Commentary rgv drivers need to focus sandra sanchez z gas cd juarez telefono


On Tuesday, I thought a driver might be having medical issues as he drove 15 miles under the speed limit and straddled the middle of both lanes, preventing anyone from passing him on Canton Road in Edinburg. When I did get beside him, I saw he held his cellphone in his right hand and was texting with his left, while squinting hard at it with his glasses atop his head. I guess he was steering with his thighs.

Thankfully at the next light he put his phone down and I thought he would finally focus on the road. But that wasn’t long lived, because as soon as he put his phone down, he picked up a fat cigar and a lighter and once again wobbled between both lanes as he tried to ignite his tobacco.

Note that I was then just as guilty as him because I was also driving distracted — distracted by his distracted behavior, which I feared would cause an accident. And this is the problem. We’re all so busy doing so many things that we fail to do the one thing we are licensed to do: Drive.

Over 40,000 people were killed in distracted driving-related vehicle accidents in 2017; that’s up 6 percent from 2015. In Texas in 2017, there were 100,687 traffic accidents involved distracted driving that resulted in 444 deaths and 2,889 serious injuries, according to the Texas Department of Transportation.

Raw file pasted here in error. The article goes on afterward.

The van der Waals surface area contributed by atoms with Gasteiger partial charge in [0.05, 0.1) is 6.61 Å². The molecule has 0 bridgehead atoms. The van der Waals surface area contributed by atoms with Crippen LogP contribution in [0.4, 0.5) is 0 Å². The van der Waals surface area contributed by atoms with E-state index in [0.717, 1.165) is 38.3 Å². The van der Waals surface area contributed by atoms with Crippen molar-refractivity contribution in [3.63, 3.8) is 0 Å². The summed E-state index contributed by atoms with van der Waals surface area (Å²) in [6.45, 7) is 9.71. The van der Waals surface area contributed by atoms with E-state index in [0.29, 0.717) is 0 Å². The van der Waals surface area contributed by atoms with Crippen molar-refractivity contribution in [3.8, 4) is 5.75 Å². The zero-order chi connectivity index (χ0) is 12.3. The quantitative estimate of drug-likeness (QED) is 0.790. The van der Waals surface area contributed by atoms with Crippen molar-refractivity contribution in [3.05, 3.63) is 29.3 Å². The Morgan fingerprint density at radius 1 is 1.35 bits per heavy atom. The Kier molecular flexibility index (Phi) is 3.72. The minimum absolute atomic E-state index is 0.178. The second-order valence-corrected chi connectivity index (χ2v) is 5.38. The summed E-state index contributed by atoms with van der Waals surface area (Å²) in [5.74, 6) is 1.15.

I hoped things would improve after the Texas Legislature passed a statewide law that took effect Sept. 1, 2017, prohibiting motorists from reading, writing or sending electronic messages while driving. A first offense is punishable by a fine of $99; additional offenses can bring $200 fines.

I realize placing the onus on law enforcement to police distracted drivers is asking a lot. We should, after all, as a society be responsible enough to know that a 4,000-pound car and a 6,000-pound pickup truck require our full attention. But we need law enforcement to intervene, because too many drivers lack common sense, just don’t care or are so self-absorbed in their social media they can’t part with it for even a drive.

So officers: Please pull over vehicles whose drivers at night are face-down looking at a little screen with the reflection glowing on their faces. Please pull over drivers scrolling through social media feeds. And please pull over drivers who are talking on hand-held phones in school zones.

If you agree, then please participate in the May 16 Ride of Silence, which will begin at The Monitor’s parking lot at 1400 E. Nolana in McAllen. Hear from families whose loved ones have been hurt by drivers. Know that cyclists with red arm bands have all been in accidents involving vehicles and most will tell you it was because the driver was distracted.

Even if you don’t plan on riding a bicycle, come out and show support. Show respect. Show your community that you are taking the time to recognize that we can all safely share the roads. This free event is sponsored by the Run, Ride, Share organization and Team McAllen Cycling and begins at 6 p.m., with wheels down at 7 p.m. Come ride (or watch) and take an evening to acknowledge why we need to focus and be more considerate on area roads.